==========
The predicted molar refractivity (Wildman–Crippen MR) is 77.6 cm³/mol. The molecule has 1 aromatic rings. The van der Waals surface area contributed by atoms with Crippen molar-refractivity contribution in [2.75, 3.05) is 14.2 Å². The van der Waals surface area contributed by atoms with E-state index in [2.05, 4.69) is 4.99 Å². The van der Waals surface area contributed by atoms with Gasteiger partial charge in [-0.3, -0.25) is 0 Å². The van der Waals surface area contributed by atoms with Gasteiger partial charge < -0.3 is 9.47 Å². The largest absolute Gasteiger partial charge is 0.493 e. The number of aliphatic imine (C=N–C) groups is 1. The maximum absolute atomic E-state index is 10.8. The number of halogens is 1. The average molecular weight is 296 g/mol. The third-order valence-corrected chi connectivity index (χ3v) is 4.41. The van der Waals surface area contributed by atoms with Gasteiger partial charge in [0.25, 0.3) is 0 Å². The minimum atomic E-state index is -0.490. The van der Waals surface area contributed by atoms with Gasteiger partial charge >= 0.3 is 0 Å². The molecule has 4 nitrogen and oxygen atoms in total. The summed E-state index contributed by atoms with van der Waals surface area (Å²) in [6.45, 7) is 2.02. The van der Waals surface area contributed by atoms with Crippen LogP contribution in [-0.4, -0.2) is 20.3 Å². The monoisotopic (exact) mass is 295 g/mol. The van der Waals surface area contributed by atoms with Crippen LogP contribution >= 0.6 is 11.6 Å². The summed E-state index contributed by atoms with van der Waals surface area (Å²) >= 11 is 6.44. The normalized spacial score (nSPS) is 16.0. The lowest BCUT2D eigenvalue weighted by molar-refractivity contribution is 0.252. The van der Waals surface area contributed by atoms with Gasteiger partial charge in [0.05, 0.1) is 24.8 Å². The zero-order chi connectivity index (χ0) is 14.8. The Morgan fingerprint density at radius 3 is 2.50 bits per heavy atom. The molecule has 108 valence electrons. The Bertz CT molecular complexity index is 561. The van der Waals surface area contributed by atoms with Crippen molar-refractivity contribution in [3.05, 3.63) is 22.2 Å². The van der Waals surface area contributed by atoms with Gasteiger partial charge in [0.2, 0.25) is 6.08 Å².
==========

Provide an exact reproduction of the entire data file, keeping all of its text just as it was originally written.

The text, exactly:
The predicted molar refractivity (Wildman–Crippen MR) is 77.6 cm³/mol. The molecule has 1 aromatic rings. The van der Waals surface area contributed by atoms with Crippen molar-refractivity contribution in [2.75, 3.05) is 14.2 Å². The van der Waals surface area contributed by atoms with E-state index in [2.05, 4.69) is 4.99 Å². The van der Waals surface area contributed by atoms with Gasteiger partial charge in [-0.3, -0.25) is 0 Å². The van der Waals surface area contributed by atoms with Gasteiger partial charge < -0.3 is 9.47 Å². The largest absolute Gasteiger partial charge is 0.493 e. The number of aliphatic imine (C=N–C) groups is 1. The maximum absolute atomic E-state index is 10.8. The number of halogens is 1. The average molecular weight is 296 g/mol. The third-order valence-corrected chi connectivity index (χ3v) is 4.41. The van der Waals surface area contributed by atoms with Gasteiger partial charge in [0.25, 0.3) is 0 Å². The minimum atomic E-state index is -0.490. The van der Waals surface area contributed by atoms with Gasteiger partial charge >= 0.3 is 0 Å². The molecule has 4 nitrogen and oxygen atoms in total. The summed E-state index contributed by atoms with van der Waals surface area (Å²) in [6.45, 7) is 2.02. The van der Waals surface area contributed by atoms with Crippen LogP contribution in [-0.4, -0.2) is 20.3 Å². The monoisotopic (exact) mass is 295 g/mol. The van der Waals surface area contributed by atoms with Crippen LogP contribution >= 0.6 is 11.6 Å². The summed E-state index contributed by atoms with van der Waals surface area (Å²) >= 11 is 6.44. The normalized spacial score (nSPS) is 16.0. The lowest BCUT2D eigenvalue weighted by molar-refractivity contribution is 0.252. The van der Waals surface area contributed by atoms with Gasteiger partial charge in [0.05, 0.1) is 24.8 Å². The zero-order chi connectivity index (χ0) is 14.8. The Morgan fingerprint density at radius 3 is 2.50 bits per heavy atom. The molecule has 108 valence electrons. The Bertz CT molecular complexity index is 561. The van der Waals surface area contributed by atoms with Crippen molar-refractivity contribution in [3.05, 3.63) is 22.2 Å². The van der Waals surface area contributed by atoms with Gasteiger partial charge in [0.2, 0.25) is 6.08 Å².